View of Kaohsiung, Taiwan from afar

Explore Kaohsiung, an emerging hub for culture and art. (Photo: Getty Images)

Tips + Trends

A Guide to Kaohsiung, Taiwan’s Emerging Culture Hub

For a long time, the southern city of Kaohsiung has played second fiddle to Taiwan’s capital, Taipei. Indeed, there’s a laid-back buzz — small fishing boats and large cargo ships docked on the harbor are reminders of Kaohsiung’s maritime past and continued importance as a trading port.

But look past the industrial facade and notice a flourishing art scene. It started with the Pier-2 Art Center, an initiative to renovate abandoned warehouses into galleries, and today, Kaohsiung is a city of captivating public-art installations, indie record stores and ceramic shops. Here’s what to eat, see and do in this emerging culture hub.

As always, check for travel restrictions or closures before planning your trip.

Art and Culture

The 3.3-hectare National Kaohsiung Centre for the Arts is the largest arts venue in the world under one roof. The mammoth white building with four performance halls and an amphitheater is far from imposing. Dutch architectural firm Mecanoo designed it to mimic the contours of a wave, the result of which is a silent serenity that emanates throughout the surrounding lawns.

The new public art installation, Kaohsiung Shui Shui, has a similar calming effect. Shui means “water” in Chinese, and water gushes down like a waterfall from the sides of twisting grey concrete walls, which range from 60 to 118 feet (18 to 36 meters) tall. The most brilliant part is the fog that envelops visitors.

Green pockets are aplenty in Kaohsiung. A palm-tree-fringed path leads the way to the Kaohsiung Fine Arts Museum. The four-story exhibition space displays everything from calligraphy to ceramic engravings that cover entire walls.

And in Yancheng District, Pier-2 Art Center is a cluster of abandoned industrial warehouses converted into art galleries, its walls splattered with colorful street art. Generally avant-garde leaning, Pier-2 hosts the annual Art Kaohsiung, one of Asia’s biggest art fairs, which takes place every December.


Lotus Pond in Kaohsiung Taiwan.
Don’t miss the iconic and historical Lotus Pond on your visit. (Photo: Getty Images)

Zuoying District’s iconic Lotus Pond is a floating fairy tale with a colorful history to match its 20 elaborately designed temples, each devoted to a different deity. In the 17th century, the mayor built a pagoda on a natural body of water, and over centuries, authorities expanded the pond to irrigate nearby farms.

Lotus Pond has been in its current form since 1951, with cycle and foot paths encircling the 42-acre lake. Don’t miss the enormous Dragon and Tiger pagodas. It’s said that entering from the dragon’s mouth and exiting from the tiger’s brings good fortune.

The Kaohsiung Museum of History stands out in a different way. The lime-green building, constructed in 1939, served as the city hall during the Japanese colonial era. Today, it’s a treasure-trove of documents on topics such as Taiwanese indigenous peoples.

For those who prefer fiction, the Kaohsiung Film Archive has a sizable collection of old film reels and posters, including photographs of scenes from famed Taiwanese director Hou Hsiao-hsien’s 1983 Kaohsiung-based film, “The Boys of Fengkuei.”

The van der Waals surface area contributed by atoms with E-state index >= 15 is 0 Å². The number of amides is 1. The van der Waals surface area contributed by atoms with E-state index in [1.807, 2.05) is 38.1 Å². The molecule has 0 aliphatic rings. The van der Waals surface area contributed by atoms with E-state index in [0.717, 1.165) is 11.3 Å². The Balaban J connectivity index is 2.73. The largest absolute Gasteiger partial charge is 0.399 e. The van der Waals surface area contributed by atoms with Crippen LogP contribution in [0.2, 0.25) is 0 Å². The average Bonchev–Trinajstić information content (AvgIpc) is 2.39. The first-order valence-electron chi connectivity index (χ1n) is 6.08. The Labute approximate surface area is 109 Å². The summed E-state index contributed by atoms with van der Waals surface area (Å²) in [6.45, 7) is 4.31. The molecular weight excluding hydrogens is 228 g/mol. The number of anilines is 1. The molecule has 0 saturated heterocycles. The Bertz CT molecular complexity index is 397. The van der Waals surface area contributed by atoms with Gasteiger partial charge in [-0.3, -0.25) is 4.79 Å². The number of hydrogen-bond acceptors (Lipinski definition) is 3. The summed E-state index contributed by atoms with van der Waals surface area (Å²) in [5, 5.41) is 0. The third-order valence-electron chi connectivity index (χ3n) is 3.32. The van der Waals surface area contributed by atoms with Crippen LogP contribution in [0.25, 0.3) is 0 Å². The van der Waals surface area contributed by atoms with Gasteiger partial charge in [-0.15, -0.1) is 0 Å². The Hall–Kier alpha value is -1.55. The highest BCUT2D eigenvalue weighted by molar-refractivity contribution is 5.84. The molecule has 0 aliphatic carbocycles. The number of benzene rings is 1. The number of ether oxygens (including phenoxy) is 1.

Taiwanese pottery on display.
Shop for Taiwanese pottery, records, books, and more. (Photo: Getty Images)

Indie bookstore Takao Books has a wonderful poetry collection, as well as books on Taiwanese society and culture. Most titles are in Chinese, but there are colorful-printed tote bags and whimsical coffee-table books.

Equally adorable is Abbey Road Record Store. Named after the Beatles album, it houses a Kaohsiung native’s extensive record collection. The sidewalk outside the shop mimics the famous crossing, and inside, black-and-white walls and snazzy-print furniture transport customers to the ’60s. The records sold include Taiwanese music, Western rock ‘n’ roll titles and rare records.

The souvenir hunt continues at Loves Craft, a husband-and-wife-run ceramics studio that holds DIY pottery lessons for customers to make their own kitchenware.

Make time to stop by Xinjuejiang Shopping District, a lively cluster of small storefronts selling clothes and accessories and interspersed with food vendors and vegetable sellers.


Chinese food being eaten with chopsticks.
Chow down on authentic Chinese food and traditional meals. (Photo: Getty Images)

Siao Tuan Yuan is a lovely corner shop that serves homestyle Chinese food, including a classic beef noodle soup and fried rice with side dishes of veggies and minced meat. The narrow, gray-walled restaurant opened in 2018, though the owners have other similar-style restaurants in the city.

It’s a banquet hall setting at Old & New Cuisine, which is known for inventive renditions of traditional dishes. The chef serves whatever is in season or caught that day, whether it’s sea urchin wrapped in lettuce or pumpkin congee.

Most atmospheric is Tzuochuang, a former complex of bars and bowling alleys for the U.S. military that’s been renovated into galleries, bookstores and a vegetarian restaurant that uses local fruits and spices. Several tall trees surround the dining area, one arising from the middle of the glass-encased compound. The outdoor seating is also marvelous, with sprawling wood floors, a pond and seats shrouded in plants.